In a long-awaited ruling of June 18, 2019, the General Court of the European Union (“GCEU”) annulled the European Commission’s 2015 State aid decision in the Micula case (joined cases T-624/15, T-694/15 and T-704/15). The ruling provides valuable clarifications regarding the relationship between intra-EU bilateral investment treaties (“BIT”) and EU State aid rules.
In sum, the GCEU confirmed that the European Commission lacked jurisdiction to apply EU law in a situation where all relevant events took place before accession to the EU. The validity of intra-EU BITs was not at issue because, during the relevant time period, the BIT in question (the 2002 Sweden-Romania BIT) was between a Member State (Sweden) and a third country (Romania).
Romania was in a difficult economic, financial and social situation following the collapse of the communist regime in 1989. In its efforts to boost regional development, in 1998 and 2000, Romania adopted various incentives to induce investors to invest in certain economically challenging regions of the country. Enticed by these incentives, Swedish citizens Viorel and Ioan Micula made substantial investments in Romania.
In 2000, when Romania began accession talks with EU, the Commission identified the incentives as possibly inconsistent with EU State aid rules. In order to successfully conclude the accession negotiations, Romania repealed the incentive programs as of February 2005. As a consequence, the Micula brothers suddenly found themselves without the benefit of the incentives that had induced them to invest in the first place.
The arbitration proceedings
In the summer of 2005, the Micula brothers and three of their companies (“claimants”) filed a request for arbitration under the rules of the International Centre for the Settlement of Investment Disputes (ICSID: case ARB/05/20 Micula and Others v Romania). Claimants argued successfully that Romania’s premature revocation of the incentives in the manner that it took place breached the fair and equitable treatment principle under the Sweden-Romania BIT. Claimants further argued that the premature revocation caused them damage for which they must be compensated.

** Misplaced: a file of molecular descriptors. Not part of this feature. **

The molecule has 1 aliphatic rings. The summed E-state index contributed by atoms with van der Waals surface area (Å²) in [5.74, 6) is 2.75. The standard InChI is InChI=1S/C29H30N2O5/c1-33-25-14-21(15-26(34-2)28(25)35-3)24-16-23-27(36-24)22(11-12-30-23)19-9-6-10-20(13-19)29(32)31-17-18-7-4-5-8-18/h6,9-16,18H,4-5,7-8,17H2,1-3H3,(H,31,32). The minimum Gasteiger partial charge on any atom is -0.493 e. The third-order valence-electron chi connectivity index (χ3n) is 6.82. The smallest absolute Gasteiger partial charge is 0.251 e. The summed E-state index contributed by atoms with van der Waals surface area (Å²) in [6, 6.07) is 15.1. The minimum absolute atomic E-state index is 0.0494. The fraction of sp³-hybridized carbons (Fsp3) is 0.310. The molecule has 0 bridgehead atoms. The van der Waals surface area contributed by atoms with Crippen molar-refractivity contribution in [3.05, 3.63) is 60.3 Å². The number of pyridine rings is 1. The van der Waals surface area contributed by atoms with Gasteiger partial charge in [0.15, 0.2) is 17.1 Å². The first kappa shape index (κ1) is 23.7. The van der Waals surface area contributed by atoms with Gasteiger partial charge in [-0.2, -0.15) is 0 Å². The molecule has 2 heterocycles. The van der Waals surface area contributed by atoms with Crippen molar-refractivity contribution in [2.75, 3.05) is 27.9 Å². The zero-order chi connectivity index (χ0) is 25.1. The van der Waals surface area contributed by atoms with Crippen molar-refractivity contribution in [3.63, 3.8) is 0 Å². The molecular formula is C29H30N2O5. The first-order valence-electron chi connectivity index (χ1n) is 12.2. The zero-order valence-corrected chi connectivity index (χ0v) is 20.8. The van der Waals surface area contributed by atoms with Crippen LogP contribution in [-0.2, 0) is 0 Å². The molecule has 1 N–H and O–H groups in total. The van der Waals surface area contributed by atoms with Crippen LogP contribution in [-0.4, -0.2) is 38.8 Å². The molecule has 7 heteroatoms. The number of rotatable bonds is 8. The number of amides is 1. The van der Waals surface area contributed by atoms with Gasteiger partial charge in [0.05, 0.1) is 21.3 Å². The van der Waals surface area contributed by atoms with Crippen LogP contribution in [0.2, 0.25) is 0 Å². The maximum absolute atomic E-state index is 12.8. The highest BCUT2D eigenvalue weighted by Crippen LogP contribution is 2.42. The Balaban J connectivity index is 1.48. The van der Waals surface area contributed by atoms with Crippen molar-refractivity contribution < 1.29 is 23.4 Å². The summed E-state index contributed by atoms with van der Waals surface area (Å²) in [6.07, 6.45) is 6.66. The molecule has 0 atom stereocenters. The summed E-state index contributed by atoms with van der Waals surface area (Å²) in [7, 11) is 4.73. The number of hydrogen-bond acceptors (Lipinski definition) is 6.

On 11 December 2013, the arbitral tribunal awarded the claimants approximately 80 million Euros plus interest, i.e., approximately 178 million Euros at the time of the award. The award was upheld by an ICSID annulment committee in 2016. The Commission intervened as amicus curiae in the arbitration proceedings, claiming that any compensation re-establishing the advantages of the incentives would constitute incompatible State aid under EU law.
As the Micula brothers sought to enforce the ICSID award, the Commission issued an injunction preventing Romania from making any payment under the ICSID award. On 30 March 2015, the Commission adopted its final decision, finding that the payment of compensation under the ICSID award constitutes incompatible State aid. The Commission further ordered Romania to recoup any amounts already paid to claimants.
The GCEU’s judgment
Claimants challenged the Commission’s decision in the GCEU. The GCEU accepted claimants’ argument that the Commission lacked jurisdiction (“competence”) to apply EU State aid rules in this case because Romania’s repeal of the incentives, the initiation of the arbitration proceedings, and all other relevant events occurred before Romania’s accession to the EU on 1 January 2007. Accordingly, the 2013 ICSID award, which was based on pre-accession incentives, could not be classified as new aid and thus could not provide a basis for the Commission’s competence. This timing issue also distinguishes this case from the famous Achmea case, in which the Court of Justice of the EU ruled that the arbitration clause in an intra-EU BIT was contrary to EU law.
For the GCEU, the Commission’s conclusion that the payment of the compensation constituted State aid was underpinned by the idea that the incentives were themselves incompatible with EU law. But they were repealed in 2005, so the Commission was simply not competent to assess them under EU law, at least with regard to the period predating accession. The Commission could not retroactively exercise its powers to a situation which occurred pre-accession.
Although not necessary to the outcome, the GCEU also accepted claimants’ argument that the compensation in question did not confer any advantage on the recipients, which is one of the defining features of State aid. In principle, damages are not considered State aid under EU law unless they compensate for the withdrawal of a measure which itself constitutes incompatible State aid. As the Commission was not competent to assess the incentives for the pre-accession period, the compensation for that period cannot be regarded as compensation for the withdrawal of such a measure.
The GCEU’s ruling confirmed a point that might seem obvious in retrospect, but apparently not for the Commission, namely: the Commission does not have jurisdiction to apply EU law in a situation where all relevant events predated a Member State’s accession to the EU.
Interested parties will have to wait for a different case for the Commission to establish that intra-EU BITs can result in awards that are contrary to EU law, and State aid rules in particular.